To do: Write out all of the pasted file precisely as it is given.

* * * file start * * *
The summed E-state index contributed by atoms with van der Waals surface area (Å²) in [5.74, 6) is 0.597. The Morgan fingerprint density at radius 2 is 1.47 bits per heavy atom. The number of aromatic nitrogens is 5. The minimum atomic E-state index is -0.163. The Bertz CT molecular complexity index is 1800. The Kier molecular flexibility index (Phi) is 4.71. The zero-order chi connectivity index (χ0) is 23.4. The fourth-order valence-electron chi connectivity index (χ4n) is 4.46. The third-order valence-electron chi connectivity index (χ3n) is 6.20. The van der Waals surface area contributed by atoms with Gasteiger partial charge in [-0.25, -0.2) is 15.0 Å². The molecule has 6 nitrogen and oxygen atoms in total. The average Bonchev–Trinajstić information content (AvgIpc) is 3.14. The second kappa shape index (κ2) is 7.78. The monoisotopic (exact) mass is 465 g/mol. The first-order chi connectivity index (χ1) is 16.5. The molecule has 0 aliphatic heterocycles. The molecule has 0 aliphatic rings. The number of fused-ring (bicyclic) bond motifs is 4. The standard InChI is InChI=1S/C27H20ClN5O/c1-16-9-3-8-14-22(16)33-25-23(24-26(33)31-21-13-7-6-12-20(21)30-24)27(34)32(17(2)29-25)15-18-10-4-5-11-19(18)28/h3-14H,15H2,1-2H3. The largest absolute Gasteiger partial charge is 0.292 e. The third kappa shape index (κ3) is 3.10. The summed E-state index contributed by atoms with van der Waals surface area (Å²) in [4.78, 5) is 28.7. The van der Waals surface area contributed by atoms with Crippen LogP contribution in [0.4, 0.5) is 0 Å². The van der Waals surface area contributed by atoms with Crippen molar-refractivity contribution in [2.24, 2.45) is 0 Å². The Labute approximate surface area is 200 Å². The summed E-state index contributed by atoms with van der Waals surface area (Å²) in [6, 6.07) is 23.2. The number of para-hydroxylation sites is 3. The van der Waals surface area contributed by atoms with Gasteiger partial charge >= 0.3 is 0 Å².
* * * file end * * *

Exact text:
The summed E-state index contributed by atoms with van der Waals surface area (Å²) in [5.74, 6) is 0.597. The Morgan fingerprint density at radius 2 is 1.47 bits per heavy atom. The number of aromatic nitrogens is 5. The minimum atomic E-state index is -0.163. The Bertz CT molecular complexity index is 1800. The Kier molecular flexibility index (Phi) is 4.71. The zero-order chi connectivity index (χ0) is 23.4. The fourth-order valence-electron chi connectivity index (χ4n) is 4.46. The third-order valence-electron chi connectivity index (χ3n) is 6.20. The van der Waals surface area contributed by atoms with Gasteiger partial charge in [-0.25, -0.2) is 15.0 Å². The molecule has 6 nitrogen and oxygen atoms in total. The average Bonchev–Trinajstić information content (AvgIpc) is 3.14. The second kappa shape index (κ2) is 7.78. The monoisotopic (exact) mass is 465 g/mol. The first-order chi connectivity index (χ1) is 16.5. The molecule has 0 aliphatic heterocycles. The molecule has 0 aliphatic rings. The number of fused-ring (bicyclic) bond motifs is 4. The standard InChI is InChI=1S/C27H20ClN5O/c1-16-9-3-8-14-22(16)33-25-23(24-26(33)31-21-13-7-6-12-20(21)30-24)27(34)32(17(2)29-25)15-18-10-4-5-11-19(18)28/h3-14H,15H2,1-2H3. The largest absolute Gasteiger partial charge is 0.292 e. The third kappa shape index (κ3) is 3.10. The summed E-state index contributed by atoms with van der Waals surface area (Å²) in [4.78, 5) is 28.7. The van der Waals surface area contributed by atoms with Crippen LogP contribution in [0.4, 0.5) is 0 Å². The van der Waals surface area contributed by atoms with Crippen molar-refractivity contribution in [2.24, 2.45) is 0 Å². The Labute approximate surface area is 200 Å². The summed E-state index contributed by atoms with van der Waals surface area (Å²) in [6, 6.07) is 23.2. The number of para-hydroxylation sites is 3. The van der Waals surface area contributed by atoms with Gasteiger partial charge >= 0.3 is 0 Å².